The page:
Updated: Jan 25
Numerous studies have shown that with breathing exercises, you can change the state of your nervous system in less than 5 minutes. Consistently. You actually create a measurable change in your blood gasses and even your blood pH, which in turn will affect oxygenation of the body and brain and the state of your autonomous nervous system. Curious?
Maybe you've heard of Wim Hof, the Ice Man, who uses breathing to help fight off illness, or how elite soldiers use Box Breathing to calm themselves down and help focus before an important mission? In any case, the popularity of breathing and breath-work has exploded in the last years. In this article, you'll learn why you should turn your focus on breathing and how to do it.
You're probably breathing somewhere between 10 and 20 times per minute - on average about 23.000 times per day
The fact is that right now you're most likely looking at a screen (unless you printed this article, which I doubt) and that you're probably breathing somewhere between 10 and 20 times per minute - on average about 23.000 times per day. An ideal, healthy rate of respiration at rest is generally considered to be between 8-12 breaths per minute (depending on the text book you read), but today many of us are breathing much faster at 15-20 times per minute even if we're sitting still in front of the computer or phone. Most of us are mildly hyperventilating and over-breathing. Why is that? (Source: Dennis Lewis)
It seems that our lifestyle has slowly, but surely eroded the quality of the optimal breathing that we had from birth. When you do something more than 8 million times per year, even a slight imbalance is sure to have a profound effect in the long run.
It seems that our lifestyle has slowly, but surely eroded the quality of the optimal breathing that we had from birth.
Try and notice your breath right now. How fast is it? How deep down does it reach? Let's start by taking a look at what the problem actually is.
An alarmingly common phenomenon that seems almost bizarre, is 'Email apnea'. It describes how we unconsciously hold our breath and drop into quick and shallow breathing when we're responding to emails or answering messages on our phone. Consider this for a moment: when you’re afraid, you inhale and hold your breath. You become hyper alert to any motions or noise around you and you get ready to fight or to run away really fast from that lurking Smilodon (sabre-tooth tiger).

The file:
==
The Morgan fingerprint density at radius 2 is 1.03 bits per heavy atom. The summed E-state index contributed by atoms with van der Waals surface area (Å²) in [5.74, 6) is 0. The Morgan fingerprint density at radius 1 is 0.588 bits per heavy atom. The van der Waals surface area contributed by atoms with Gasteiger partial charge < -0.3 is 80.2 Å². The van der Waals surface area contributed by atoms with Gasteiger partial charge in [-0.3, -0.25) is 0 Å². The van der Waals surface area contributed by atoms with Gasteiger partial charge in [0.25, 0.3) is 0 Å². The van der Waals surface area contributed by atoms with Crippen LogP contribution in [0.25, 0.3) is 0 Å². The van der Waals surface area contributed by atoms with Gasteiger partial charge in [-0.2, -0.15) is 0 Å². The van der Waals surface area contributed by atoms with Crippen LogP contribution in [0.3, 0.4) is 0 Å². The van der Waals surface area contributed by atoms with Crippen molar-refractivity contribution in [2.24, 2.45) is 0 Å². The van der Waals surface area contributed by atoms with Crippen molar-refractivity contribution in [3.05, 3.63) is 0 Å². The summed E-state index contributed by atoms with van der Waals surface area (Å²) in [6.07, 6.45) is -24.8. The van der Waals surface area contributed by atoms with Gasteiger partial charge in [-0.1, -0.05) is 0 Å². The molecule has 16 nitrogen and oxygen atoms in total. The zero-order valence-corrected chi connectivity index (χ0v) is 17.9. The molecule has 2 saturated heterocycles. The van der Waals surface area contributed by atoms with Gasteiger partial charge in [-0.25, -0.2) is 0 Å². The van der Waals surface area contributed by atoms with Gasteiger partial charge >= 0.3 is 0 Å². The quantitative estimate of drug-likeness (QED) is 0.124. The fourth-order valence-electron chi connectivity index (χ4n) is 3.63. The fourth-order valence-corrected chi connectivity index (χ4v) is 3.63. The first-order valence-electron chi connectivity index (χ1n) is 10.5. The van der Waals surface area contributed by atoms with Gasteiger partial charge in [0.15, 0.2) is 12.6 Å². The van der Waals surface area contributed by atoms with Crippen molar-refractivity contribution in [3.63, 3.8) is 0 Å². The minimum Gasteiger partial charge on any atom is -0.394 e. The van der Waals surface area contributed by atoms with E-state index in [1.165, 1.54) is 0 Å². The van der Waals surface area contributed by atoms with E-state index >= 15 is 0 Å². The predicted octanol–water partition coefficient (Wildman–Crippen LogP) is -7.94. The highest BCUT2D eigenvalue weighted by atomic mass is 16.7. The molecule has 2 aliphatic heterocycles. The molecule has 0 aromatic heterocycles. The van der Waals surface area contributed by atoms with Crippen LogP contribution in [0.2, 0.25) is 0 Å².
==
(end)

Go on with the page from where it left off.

During email apnea, or compromised breathing, we tighten up and go into fight or flight mode, ready for combat. This is great for when we need to swim away from a hungry shark, the before-mentioned Smilodon or when we need to fight off an attacker in the street. It's less great for reading emails and especially when this happens on a daily basis.
There's even a specific term called 'Email apnea', which describes a seemingly very common phenomenon where we unconsciously hold our breath
So next time you're going through your inbox or phone messages, try to notice what happens to your breathing. There are not many studies that have looked into this and similar phenomena, but you can read more here on the website of Linda Stone, who coined the term and did her own research.
A Way Out of a Vicious Circle
As a remedy to deal with these challenges, we all resort to nervous system manipulation with tools such as Netflix binge-watching, red wine, chocolate, ice cream, and of course our all-time favorite at the workplace... massive amounts of that black rocket fuel... coffee. It's a vicious circle of addiction and self-manipulation and it's detrimental to our health.
Lucky for us there are other options and when we turn our attention to the way we breathe and decide to consciously change it, we take back the power to break the pattern of involuntary stress response. We get the chance to balance our nervous system before we reach a dangerous tipping point. We can basically tell our body that the emails are not physically dangerous and that we don't need to be in emergency mode all of the time. It might not solve the problem of a bad work environment or being in a job you hate, but it could give a break to find the calm and power to make a change.
We have the power to break the pattern of involuntary stress response and balance our nervous system before we reach a dangerous tipping point.
This can mean the difference between burnout or balance. What we all need is good mind-body awareness to notice how we feel mentally/emotionally and when that limit is approaching. And then we need the tools to intervene, which is where conscious breathing and breathing exercises comes in.